Metacomet was born in the territory of the Wampanoag Indians in 1639, the second son of Chief Massasoit (see no. 33). Metacomet grew up in an Indian community that struggled to maintain its ancient traditions while at the same time adjust to its new neighbors—the Pilgrims at Plymouth, the Puritans at Boston, and the new Quaker colony in Rhode Island.

Massasoit died in 1660, and his position went to Metacomet’s older brother, Wamsutta. The new chief asked for a new name for himself and his brother, as a token Df their new authority. The Pilgrims called them Alexander and Philip, respectively.

Wamsutta died of sickness while he was detained by Plymouth’s leaders in 1662. Metacomet suspected that his brother had been Doisoned, and thereafter tried to distance himself from the Pilgrims. However, the Pilgrim settlers encroached further and further on wampanoag land. Suspecting that Metacomet night try to resist, the Pilgrims summoned iim to Plymouth in 1671 and forced him to ;ign a treaty that bound him and his tribe to :he authority of the Plymouth colony.

In June 1675, Metacomet led a large band )f Wampanoag warriors in a series of raids igainst the Pilgrim town of Swansea. The English acted more quickly than he expected, md Metacomet was suddenly forced into eading his men in what became known as King Philip’s War.”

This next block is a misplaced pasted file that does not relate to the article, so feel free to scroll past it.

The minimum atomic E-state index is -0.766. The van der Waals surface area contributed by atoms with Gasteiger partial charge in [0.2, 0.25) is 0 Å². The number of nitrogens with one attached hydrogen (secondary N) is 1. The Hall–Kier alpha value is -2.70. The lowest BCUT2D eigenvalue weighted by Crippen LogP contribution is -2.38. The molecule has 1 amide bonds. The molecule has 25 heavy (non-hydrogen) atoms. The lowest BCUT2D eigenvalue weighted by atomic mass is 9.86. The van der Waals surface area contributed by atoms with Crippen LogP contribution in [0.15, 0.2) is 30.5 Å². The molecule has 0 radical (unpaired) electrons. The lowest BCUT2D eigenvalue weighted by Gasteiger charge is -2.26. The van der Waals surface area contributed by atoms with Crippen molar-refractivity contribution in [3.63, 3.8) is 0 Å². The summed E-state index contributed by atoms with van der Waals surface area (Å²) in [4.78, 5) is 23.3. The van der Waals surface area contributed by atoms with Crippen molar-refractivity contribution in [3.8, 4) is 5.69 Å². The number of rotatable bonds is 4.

At first the Wampanoags achieved onsiderable success. Leaving their homeland i modern-day Rhode Island, Metacomet and is warriors attacked 1 9 towns throughout astern Massachusetts, destroying several of lem. From his lookout on Sugarloaf lountain on the east bank of the onnecticut River, Metacomet could see the nglish movements and he attacked their towns almost at will.

At the same time, the move westward had dire consequences for Metacomet’s cause. The English governor in New York, Sir Edmund Andros, stirred up the Iroquois against Metacomet. They crossed the Berkshire Mountains and attacked the Wampanoags, killing many of Metacomet’s men. English Captain William Turner also led a devastating attack against the Indians on the Connecticut River, killing many women and children.

As his movement began to crumble, Metacomet returned to the Rhode Island area. There he was shot and killed by an Indian serving with the English leader Benjamin Church (see no. 51). Metacomet’s head was severed from his body and displayed on a pole at Plymouth as a warning to other Native Americans.

His wife and son were taken prisoner, and it had long been believed that they were sold into slavery in the West Indies. However, recent research indicates they were hidden by a sympathetic Puritan minister and survived.